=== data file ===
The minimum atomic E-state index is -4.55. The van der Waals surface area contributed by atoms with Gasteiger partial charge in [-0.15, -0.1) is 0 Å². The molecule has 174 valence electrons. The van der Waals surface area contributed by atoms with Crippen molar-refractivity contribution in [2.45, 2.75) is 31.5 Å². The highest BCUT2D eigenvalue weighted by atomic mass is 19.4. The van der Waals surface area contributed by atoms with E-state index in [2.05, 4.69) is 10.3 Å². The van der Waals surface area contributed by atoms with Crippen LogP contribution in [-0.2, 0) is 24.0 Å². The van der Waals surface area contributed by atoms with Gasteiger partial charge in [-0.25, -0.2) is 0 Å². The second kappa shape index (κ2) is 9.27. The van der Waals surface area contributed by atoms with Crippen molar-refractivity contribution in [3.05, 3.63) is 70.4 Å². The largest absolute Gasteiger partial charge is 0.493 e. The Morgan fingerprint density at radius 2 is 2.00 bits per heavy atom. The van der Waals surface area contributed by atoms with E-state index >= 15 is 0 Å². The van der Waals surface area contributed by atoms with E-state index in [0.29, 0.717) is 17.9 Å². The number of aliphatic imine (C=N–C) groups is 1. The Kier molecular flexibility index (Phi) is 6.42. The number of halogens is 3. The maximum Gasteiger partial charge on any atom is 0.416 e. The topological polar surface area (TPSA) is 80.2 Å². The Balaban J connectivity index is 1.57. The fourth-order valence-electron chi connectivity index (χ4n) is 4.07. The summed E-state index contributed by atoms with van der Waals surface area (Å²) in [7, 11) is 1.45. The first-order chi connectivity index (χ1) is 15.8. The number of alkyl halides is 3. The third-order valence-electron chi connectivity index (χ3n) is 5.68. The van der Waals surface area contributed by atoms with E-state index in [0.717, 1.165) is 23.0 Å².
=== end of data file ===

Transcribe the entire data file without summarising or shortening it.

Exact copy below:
The minimum atomic E-state index is -4.55. The van der Waals surface area contributed by atoms with Gasteiger partial charge in [-0.15, -0.1) is 0 Å². The molecule has 174 valence electrons. The van der Waals surface area contributed by atoms with Crippen molar-refractivity contribution in [2.45, 2.75) is 31.5 Å². The highest BCUT2D eigenvalue weighted by atomic mass is 19.4. The van der Waals surface area contributed by atoms with E-state index in [2.05, 4.69) is 10.3 Å². The van der Waals surface area contributed by atoms with Crippen LogP contribution in [-0.2, 0) is 24.0 Å². The van der Waals surface area contributed by atoms with Gasteiger partial charge in [-0.25, -0.2) is 0 Å². The second kappa shape index (κ2) is 9.27. The van der Waals surface area contributed by atoms with Crippen molar-refractivity contribution in [3.05, 3.63) is 70.4 Å². The largest absolute Gasteiger partial charge is 0.493 e. The Morgan fingerprint density at radius 2 is 2.00 bits per heavy atom. The van der Waals surface area contributed by atoms with E-state index >= 15 is 0 Å². The van der Waals surface area contributed by atoms with E-state index in [0.29, 0.717) is 17.9 Å². The number of aliphatic imine (C=N–C) groups is 1. The Kier molecular flexibility index (Phi) is 6.42. The number of halogens is 3. The maximum Gasteiger partial charge on any atom is 0.416 e. The topological polar surface area (TPSA) is 80.2 Å². The Balaban J connectivity index is 1.57. The fourth-order valence-electron chi connectivity index (χ4n) is 4.07. The summed E-state index contributed by atoms with van der Waals surface area (Å²) in [7, 11) is 1.45. The first-order chi connectivity index (χ1) is 15.8. The number of alkyl halides is 3. The third-order valence-electron chi connectivity index (χ3n) is 5.68. The van der Waals surface area contributed by atoms with E-state index in [0.717, 1.165) is 23.0 Å².